NEW YORK — From Cardini and the Great Blackstone to David Blaine and Criss Angel, skilled magicians and illusionists have dazzled audiences for more than a century, performing simple sleight-of-hand and tricks as well as daring and elaborate illusions. The great Harry Houdini was famous for extracting himself after being hung upside down in his Water Torture Cell, a feat no other magician dared tackle during his lifetime; and in 1983, before a live audience and millions on television, David Copperfield appeared to make the Statue of Liberty, which stands over 300 feet tall, vanish into thin air.
Collectors have always been drawn to the obscure, offbeat and curious, so it’s no surprise that magic collectibles are so popular. Ranging from advertising posters of magic acts, props and souvenirs to items belonging to magicians, especially those used on-stage, magic collectibles enjoy continued success, especially in the auction market.
Gabe Fajuri, co-founder of Potter & Potter Auctions in Chicago, which specializes in playing cards, gambling memorabilia and magicana — the term for antiques and collectibles relating to magic and magicians — said early items are among the most collectible. “Items dating to before 1900 always draw serious interest, but so do objects made by famous factories and builders of props,” he said. “For example, the wood-turned tricks manufactured by Floyd Thayer command high prices regularly.”
In 1907, Thayer (1877-1959) launched the Thayer Magic Company that made magical wands and props as well as magic tricks throughout the 1920s and 1930s, even offering a trick-of-the month club. He also briefly dabbled in selling high-illusions to magicians. Magic shops proliferated and one of the most famous was Martinka’s in New York City, established in 1877, and later owned by Houdini (born Ehrich Weiss) at one time. Amateur and professional magicians browsed the aisles here, finding everything from handcuffs to hankies that transformed into eggs as well as supplies to make the well-known cups and balls trick, which reportedly dates back centuries.
Props rate highly among desirable magicana. “Let’s not forget props used by famous magicians. Historical significance and association to great magicians of the past always draw the attention of serious collectors,” Fajuri said.
In 2017, Potter & Potter sold a “work” trunk and magic apparatus set, circa 1905, for $29,000, nearly three times its high estimate. Renowned Chautauqua and Lyceum magician Karl Germain owned and used the large metal-bound travel trunk, which featured three trays, two of which still housed the tools of his trade. Highlights included a beaver top hat with an inner pocket for “changing” one object into another, a large spun-brass rice vase, magic wands, and a couple sets of diminishing and trick cards.
Besides props, other magic items are sought after. “There is a very strong market for posters, photographs, autographs, and correspondence. Anything connected to the rich history of magic is, to some degree, of interest to collectors. Props are but one part of a small but vibrant market,” Fajuri said.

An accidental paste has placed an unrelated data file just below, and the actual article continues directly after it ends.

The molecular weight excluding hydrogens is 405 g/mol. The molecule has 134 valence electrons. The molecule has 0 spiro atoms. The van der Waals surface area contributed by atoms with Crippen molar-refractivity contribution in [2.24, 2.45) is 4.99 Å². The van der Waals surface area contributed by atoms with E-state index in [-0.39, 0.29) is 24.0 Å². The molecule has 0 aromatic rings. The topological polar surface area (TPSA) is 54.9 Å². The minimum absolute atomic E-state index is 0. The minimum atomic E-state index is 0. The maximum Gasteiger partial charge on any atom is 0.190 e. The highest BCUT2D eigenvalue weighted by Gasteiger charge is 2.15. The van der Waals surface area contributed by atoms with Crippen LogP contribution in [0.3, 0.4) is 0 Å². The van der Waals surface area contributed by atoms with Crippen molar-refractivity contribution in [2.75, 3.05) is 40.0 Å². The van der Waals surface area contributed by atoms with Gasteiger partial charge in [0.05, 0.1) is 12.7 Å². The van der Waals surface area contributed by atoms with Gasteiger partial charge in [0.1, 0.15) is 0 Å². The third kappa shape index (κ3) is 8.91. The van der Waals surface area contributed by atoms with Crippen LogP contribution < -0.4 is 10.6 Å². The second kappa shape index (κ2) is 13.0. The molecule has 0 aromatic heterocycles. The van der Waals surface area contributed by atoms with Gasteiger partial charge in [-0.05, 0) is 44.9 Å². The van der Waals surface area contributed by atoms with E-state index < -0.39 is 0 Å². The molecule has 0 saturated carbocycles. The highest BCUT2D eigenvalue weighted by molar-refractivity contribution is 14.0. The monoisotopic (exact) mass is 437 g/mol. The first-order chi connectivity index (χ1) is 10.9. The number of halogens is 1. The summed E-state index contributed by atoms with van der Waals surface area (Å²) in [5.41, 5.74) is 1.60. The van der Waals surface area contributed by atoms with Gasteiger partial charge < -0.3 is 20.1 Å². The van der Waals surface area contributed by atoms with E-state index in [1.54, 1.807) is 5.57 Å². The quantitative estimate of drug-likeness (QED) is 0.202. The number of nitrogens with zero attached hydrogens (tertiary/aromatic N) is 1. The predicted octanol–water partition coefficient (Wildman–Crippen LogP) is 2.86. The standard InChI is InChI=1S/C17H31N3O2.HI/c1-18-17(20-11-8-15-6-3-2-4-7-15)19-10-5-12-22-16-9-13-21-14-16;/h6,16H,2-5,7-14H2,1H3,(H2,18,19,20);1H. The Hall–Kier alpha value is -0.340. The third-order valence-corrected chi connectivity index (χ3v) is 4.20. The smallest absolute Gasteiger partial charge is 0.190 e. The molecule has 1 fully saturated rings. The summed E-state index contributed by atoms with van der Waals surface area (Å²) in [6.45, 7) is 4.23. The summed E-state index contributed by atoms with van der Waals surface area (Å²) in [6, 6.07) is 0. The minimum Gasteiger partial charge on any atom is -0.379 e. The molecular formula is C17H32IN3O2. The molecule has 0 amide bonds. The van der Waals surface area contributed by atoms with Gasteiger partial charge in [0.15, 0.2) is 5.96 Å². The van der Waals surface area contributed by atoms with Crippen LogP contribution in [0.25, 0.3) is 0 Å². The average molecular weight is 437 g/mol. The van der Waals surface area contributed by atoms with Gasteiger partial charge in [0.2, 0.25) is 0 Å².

Some magicians are famous even well after their death, most notably Harry Houdini. He came to America from his native Hungary as a child and rose to a level of fame that was nearly unheard of in his day. A well-known poster of Harry Houdini simply states his name, with no other text under his portrait. That’s how recognizable he was. “Houdini material — be it posters, autographs, photographs, handcuffs, or anything else associated with his career is clearly the most collectible in the field. But there is strong competition for other magicians of his era, like Harry Kellar, Howard Thurston, Dante (Harry Jansen), and Max Malini,” Fajuri noted.
Other magicians who worked the circuit might be forgotten today but for the vintage posters that once peppered towns along their route, promoting their acts. Passionate collectors of magicana have preserved these moments and even some institutions. The American Museum of Magic in Marshall, Mich., has a good collection of vintage posters of both famous and now-obscure performers. One of its posters advertises Ellen Armstrong, a second-generation magician.
Her father, J. Hartford Armstrong (1876-1939) is notable as an African-American magician who worked the East Coast from the late 1880s till 1939, when he died. After his passing, Ellen Armstrong, who had been her dad’s assistant, took over and continued as the headline, giving her the distinction as the first and only black woman of her era in this profession.
Even a magician’s stage outfit is highly collectible. Born Richard Valentine Pitchford (1895-1973), Cardini (as he was known on stage) was a popular magician of the 20th century who plied his trade for nearly 50 years. When he debuted at New York’s Palace Theater in the late 1920s, Cardini’s showy attire and man-about-town look became the standard to which all other magicians were compared. A custom-made tuxedo and costume he wore in many performances sold in April 2013 for $60,000.
It is wise to seek an expert opinion when first venturing into the field of magicana. Given the secrecy magicians hold over their magic, it can be tough (without solid provenance) to determine if an item was an actual magic trick used on stage or simply a souvenir. That said, magic continues to inspire wonder in audiences, and collecting of magicana can conjure the joy of childhood and that first experience of seeing a magician perform a jaw-dropping illusion that seemed so real.
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